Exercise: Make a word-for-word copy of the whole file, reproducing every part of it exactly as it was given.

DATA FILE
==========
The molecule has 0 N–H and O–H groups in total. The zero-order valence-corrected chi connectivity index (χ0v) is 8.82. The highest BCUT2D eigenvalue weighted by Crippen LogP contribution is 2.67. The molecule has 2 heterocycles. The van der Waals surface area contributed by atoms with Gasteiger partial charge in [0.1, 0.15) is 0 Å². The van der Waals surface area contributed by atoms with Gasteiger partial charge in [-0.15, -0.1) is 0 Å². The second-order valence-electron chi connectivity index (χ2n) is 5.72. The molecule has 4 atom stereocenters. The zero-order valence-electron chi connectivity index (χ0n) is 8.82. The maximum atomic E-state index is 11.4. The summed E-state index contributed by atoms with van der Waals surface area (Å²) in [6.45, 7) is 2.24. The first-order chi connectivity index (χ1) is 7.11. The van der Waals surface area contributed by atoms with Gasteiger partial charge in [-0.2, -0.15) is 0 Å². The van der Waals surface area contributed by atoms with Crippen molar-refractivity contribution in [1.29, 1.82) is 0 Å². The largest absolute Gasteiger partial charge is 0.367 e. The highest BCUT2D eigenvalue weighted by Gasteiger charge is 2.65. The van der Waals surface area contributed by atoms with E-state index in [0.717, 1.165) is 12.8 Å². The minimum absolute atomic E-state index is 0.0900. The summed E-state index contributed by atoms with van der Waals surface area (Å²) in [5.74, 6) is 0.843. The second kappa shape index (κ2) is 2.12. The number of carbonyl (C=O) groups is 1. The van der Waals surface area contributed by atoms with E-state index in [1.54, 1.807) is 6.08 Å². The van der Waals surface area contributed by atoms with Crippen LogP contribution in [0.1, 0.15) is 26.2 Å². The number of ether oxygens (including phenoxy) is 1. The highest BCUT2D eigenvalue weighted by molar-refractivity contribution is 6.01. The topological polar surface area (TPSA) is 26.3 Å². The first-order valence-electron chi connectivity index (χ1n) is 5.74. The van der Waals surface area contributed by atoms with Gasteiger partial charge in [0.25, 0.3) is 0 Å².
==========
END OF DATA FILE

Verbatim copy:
The molecule has 0 N–H and O–H groups in total. The zero-order valence-corrected chi connectivity index (χ0v) is 8.82. The highest BCUT2D eigenvalue weighted by Crippen LogP contribution is 2.67. The molecule has 2 heterocycles. The van der Waals surface area contributed by atoms with Gasteiger partial charge in [0.1, 0.15) is 0 Å². The van der Waals surface area contributed by atoms with Gasteiger partial charge in [-0.15, -0.1) is 0 Å². The second-order valence-electron chi connectivity index (χ2n) is 5.72. The molecule has 4 atom stereocenters. The zero-order valence-electron chi connectivity index (χ0n) is 8.82. The maximum atomic E-state index is 11.4. The summed E-state index contributed by atoms with van der Waals surface area (Å²) in [6.45, 7) is 2.24. The first-order chi connectivity index (χ1) is 7.11. The van der Waals surface area contributed by atoms with Gasteiger partial charge in [-0.2, -0.15) is 0 Å². The van der Waals surface area contributed by atoms with Crippen molar-refractivity contribution in [1.29, 1.82) is 0 Å². The largest absolute Gasteiger partial charge is 0.367 e. The highest BCUT2D eigenvalue weighted by Gasteiger charge is 2.65. The van der Waals surface area contributed by atoms with E-state index in [0.717, 1.165) is 12.8 Å². The minimum absolute atomic E-state index is 0.0900. The summed E-state index contributed by atoms with van der Waals surface area (Å²) in [5.74, 6) is 0.843. The second kappa shape index (κ2) is 2.12. The number of carbonyl (C=O) groups is 1. The van der Waals surface area contributed by atoms with E-state index in [1.54, 1.807) is 6.08 Å². The van der Waals surface area contributed by atoms with Crippen LogP contribution in [0.1, 0.15) is 26.2 Å². The number of ether oxygens (including phenoxy) is 1. The highest BCUT2D eigenvalue weighted by molar-refractivity contribution is 6.01. The topological polar surface area (TPSA) is 26.3 Å². The first-order valence-electron chi connectivity index (χ1n) is 5.74. The van der Waals surface area contributed by atoms with Gasteiger partial charge in [0.25, 0.3) is 0 Å².